# Equivalent Definition of $n$-dimensional Lebesgue measure

This is from Folland Real Analysis section 2.6 where he gave a definition of $$n$$-dimensional Lebesgue measure

Lebesgue measure $$m^n$$ on $$\mathbb{R}^n$$ is the completion of the n-fold product of Lebesgue measure on $$\mathbb{R}$$ with itself, that is, the completion of $$m \times \cdots \times m$$ on $$\mathcal{B}_{\mathbb{R}} \bigotimes \cdots \bigotimes \mathcal{B}_{\mathbb{R}} = \mathcal{B}_{\mathbb{R}^n}$$ or equivalently the completion of $$m \times \cdots \times m$$ on $$\mathcal{L} \bigotimes \cdots \bigotimes \mathcal{L}$$, where $$\mathcal{L}$$ is the Lebesgue measuarble set on $$\mathbb{R}$$.

Why "or equivalently" holds, why these two product measures' completion is the same one?

EDIT: This is indeed a gap here, which Folland failed to explain. And I found a proof somewhere else. I will post the proof later when I have time.

The definitions are indeed equivalent. Recall that Given a (possibly incomplete) measure space $$(X, \mathcal A, \mu)$$, there is an extension $$(X, \mathcal A_1, \mu_1)$$ of this measure space that is complete. The smallest such extension (i.e., the smallest $$\sigma$$-algebra $$\mathcal A_1$$) is called the completion of the measure space [1].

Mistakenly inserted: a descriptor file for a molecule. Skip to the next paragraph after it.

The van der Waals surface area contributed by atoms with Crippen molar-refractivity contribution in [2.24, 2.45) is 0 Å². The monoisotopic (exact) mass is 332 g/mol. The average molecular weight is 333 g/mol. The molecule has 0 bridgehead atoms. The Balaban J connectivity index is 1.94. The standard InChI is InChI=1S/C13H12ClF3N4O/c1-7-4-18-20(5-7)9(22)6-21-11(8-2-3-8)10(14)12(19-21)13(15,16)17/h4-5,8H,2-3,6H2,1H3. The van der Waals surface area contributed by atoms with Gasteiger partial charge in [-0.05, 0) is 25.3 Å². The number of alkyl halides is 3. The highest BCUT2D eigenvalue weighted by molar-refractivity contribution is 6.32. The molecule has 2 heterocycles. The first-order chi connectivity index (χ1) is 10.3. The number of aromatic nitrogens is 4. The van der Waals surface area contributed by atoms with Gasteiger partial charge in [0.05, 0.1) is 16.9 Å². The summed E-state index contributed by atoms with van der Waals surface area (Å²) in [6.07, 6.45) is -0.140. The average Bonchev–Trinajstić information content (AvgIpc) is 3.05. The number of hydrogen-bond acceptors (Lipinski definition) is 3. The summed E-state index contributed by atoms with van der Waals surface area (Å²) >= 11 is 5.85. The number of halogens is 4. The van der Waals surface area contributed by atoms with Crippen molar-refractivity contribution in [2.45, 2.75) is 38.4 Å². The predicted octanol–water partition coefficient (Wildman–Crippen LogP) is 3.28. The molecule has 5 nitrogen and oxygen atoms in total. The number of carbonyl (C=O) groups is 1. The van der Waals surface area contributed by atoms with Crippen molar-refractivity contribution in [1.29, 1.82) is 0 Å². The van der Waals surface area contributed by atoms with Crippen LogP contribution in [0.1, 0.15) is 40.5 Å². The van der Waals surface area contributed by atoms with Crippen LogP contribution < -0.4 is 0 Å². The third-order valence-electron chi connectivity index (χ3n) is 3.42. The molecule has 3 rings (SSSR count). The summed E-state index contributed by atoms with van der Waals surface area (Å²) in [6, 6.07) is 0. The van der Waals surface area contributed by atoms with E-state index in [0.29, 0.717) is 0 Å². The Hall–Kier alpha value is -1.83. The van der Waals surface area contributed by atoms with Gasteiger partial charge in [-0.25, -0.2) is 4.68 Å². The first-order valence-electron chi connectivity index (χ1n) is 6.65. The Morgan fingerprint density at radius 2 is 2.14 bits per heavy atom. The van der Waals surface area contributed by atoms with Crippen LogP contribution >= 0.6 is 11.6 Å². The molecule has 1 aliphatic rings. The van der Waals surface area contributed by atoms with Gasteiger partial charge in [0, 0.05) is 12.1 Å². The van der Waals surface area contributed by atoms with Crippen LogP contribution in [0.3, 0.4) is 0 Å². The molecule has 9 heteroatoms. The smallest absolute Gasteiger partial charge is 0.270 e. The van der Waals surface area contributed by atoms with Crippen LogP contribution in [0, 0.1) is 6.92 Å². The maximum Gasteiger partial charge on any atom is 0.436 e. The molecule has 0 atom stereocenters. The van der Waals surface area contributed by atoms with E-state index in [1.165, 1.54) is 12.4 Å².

Let $$(\mathbb{R}^n, \mathcal A_1, \mu_1)$$ be the completion of $$m \times \cdots \times m$$ on $$\mathcal{B}_{\mathbb{R}} \otimes \cdots \otimes \mathcal{B}_{\mathbb{R}} = \mathcal{B}_{\mathbb{R}^n}$$.
Now the product $$\sigma$$-algebra $$\mathcal{L}^{\otimes n} :=\mathcal{L}\otimes \cdots \otimes \mathcal{L}$$ is sandwiched between $$\mathcal{B}_{\mathbb{R}^n}$$ and $$\mathcal A_1$$, because $$m$$ on $$\mathcal{L}$$ is the completion of $$m$$ on $$\mathcal{B}_{\mathbb{R}}$$. Thus $$\mathcal A_1$$ is a complete $$\sigma$$-algebra (for $$m^n$$) which contains $$\mathcal{L}^{\otimes n}$$. It must be the smallest such $$\sigma$$-algebra, since it is the smallest complete $$\sigma$$-algebra that contains $$\mathcal{B}_{\mathbb{R}^n}$$.
• This looks good to me. But I think If you prove $\mathcal{L}^{\otimes n}$ is not a complete measure(There are many obvious examples), then this answer would be perfect. Aug 6 at 17:11